Credit Scoring Explained – Part 1 of 5

You may already know that the biggest part of your score is determined by your payment history. Lots of people know this but they don’t really know how much of their score is caused by it or what the different pieces of it are.

Even though your payment history is the biggest part of the calculation of your credit score, it is still only 35% of it. It would make more sense to most people if the way they pay their bills was worth a lot more than a third of their score.

I couldn’t tell you how many times I have had people call me for a loan and tell me that their scores aren’t that high but that they pay everything on time every month and have done so for years. There is always a tone in their voice that tells me they don’t think it’s fair. Maybe it isn’t.

But fair or not, it is still the system we are working with. We may not be able to change the scoring system, but knowing how it works can help us overcome its pitfalls. So without further discussion, I am going dive into how your payment history affects your credit score.

There are three main parts of your payment history. They are recency, frequency and severity.

Recency means how recent any late payments have been made. If a payment was late this month, it will have a far greater effect on your score than if it had been two years ago.

You can even divide late payments or on-time payments into three different time-periods to see how much effect they will have on your score. Anything within the last 6 months will have the biggest effect. The next tier is from 7 to 24 months and the last tier is anything more than 24 months ago.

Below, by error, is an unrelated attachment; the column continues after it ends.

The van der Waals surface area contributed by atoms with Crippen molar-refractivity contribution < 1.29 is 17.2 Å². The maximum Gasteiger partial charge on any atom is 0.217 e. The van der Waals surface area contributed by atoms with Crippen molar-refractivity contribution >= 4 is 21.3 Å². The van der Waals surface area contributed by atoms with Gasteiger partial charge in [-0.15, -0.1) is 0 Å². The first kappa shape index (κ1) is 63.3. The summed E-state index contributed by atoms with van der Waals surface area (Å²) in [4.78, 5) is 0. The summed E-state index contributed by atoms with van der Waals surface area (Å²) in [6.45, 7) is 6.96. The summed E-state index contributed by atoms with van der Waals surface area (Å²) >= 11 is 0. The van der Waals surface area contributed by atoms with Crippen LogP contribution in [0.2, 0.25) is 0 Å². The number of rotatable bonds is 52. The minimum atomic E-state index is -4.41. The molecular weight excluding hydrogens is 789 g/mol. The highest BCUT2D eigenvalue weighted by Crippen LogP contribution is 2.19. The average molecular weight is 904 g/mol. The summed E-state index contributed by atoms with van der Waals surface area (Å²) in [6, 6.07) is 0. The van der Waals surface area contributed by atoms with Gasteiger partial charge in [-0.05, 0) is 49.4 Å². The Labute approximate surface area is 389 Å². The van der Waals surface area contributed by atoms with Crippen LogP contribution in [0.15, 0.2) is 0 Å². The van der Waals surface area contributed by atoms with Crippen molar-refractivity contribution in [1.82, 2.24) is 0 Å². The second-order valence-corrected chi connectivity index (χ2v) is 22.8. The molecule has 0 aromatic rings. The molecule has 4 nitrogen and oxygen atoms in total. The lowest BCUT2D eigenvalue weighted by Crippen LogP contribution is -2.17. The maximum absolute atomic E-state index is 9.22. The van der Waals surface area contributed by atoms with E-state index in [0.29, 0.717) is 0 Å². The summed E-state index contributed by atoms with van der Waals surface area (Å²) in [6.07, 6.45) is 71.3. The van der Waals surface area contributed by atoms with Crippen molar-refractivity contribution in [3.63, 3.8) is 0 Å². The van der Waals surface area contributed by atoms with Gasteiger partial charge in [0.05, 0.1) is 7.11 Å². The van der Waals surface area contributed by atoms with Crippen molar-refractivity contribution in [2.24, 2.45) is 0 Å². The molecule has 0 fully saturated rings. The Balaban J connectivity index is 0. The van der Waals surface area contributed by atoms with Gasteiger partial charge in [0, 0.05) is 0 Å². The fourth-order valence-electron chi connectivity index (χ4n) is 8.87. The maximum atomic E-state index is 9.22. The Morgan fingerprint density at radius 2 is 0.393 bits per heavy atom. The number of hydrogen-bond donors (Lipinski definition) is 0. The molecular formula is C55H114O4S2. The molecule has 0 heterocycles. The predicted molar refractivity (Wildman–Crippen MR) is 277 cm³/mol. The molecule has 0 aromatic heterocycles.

Frequency has to do with how many times late payments have occurred on your credit report. If you have only one late payment on your entire report, it shouldn’t affect your score too much, unless it is your only account but I will get to that later.

Severity has to do with how late a payment (or payments) have gotten. Nothing is reported to the credit bureaus unless your payment is at least 30 days late. So if you missed the payment due date and were charged a late fee, it does not mean that it will show up on our credit report.

Late payments are reported in 30-day increments. A payment could be 30 days late, 60 days late, 90 days late, 120 days late or 150 days late. That is the highest it goes on a credit report.

The 90-day late will have a far greater effect on your credit score than a 30-day late payment.

Combine these three things and that is 35% of your credit score.

For more information about credit, you can find my book, Crack The Credit Code, To Play The Game, You Need To Know The Rules which is available on Amazon. Or, go to my website,

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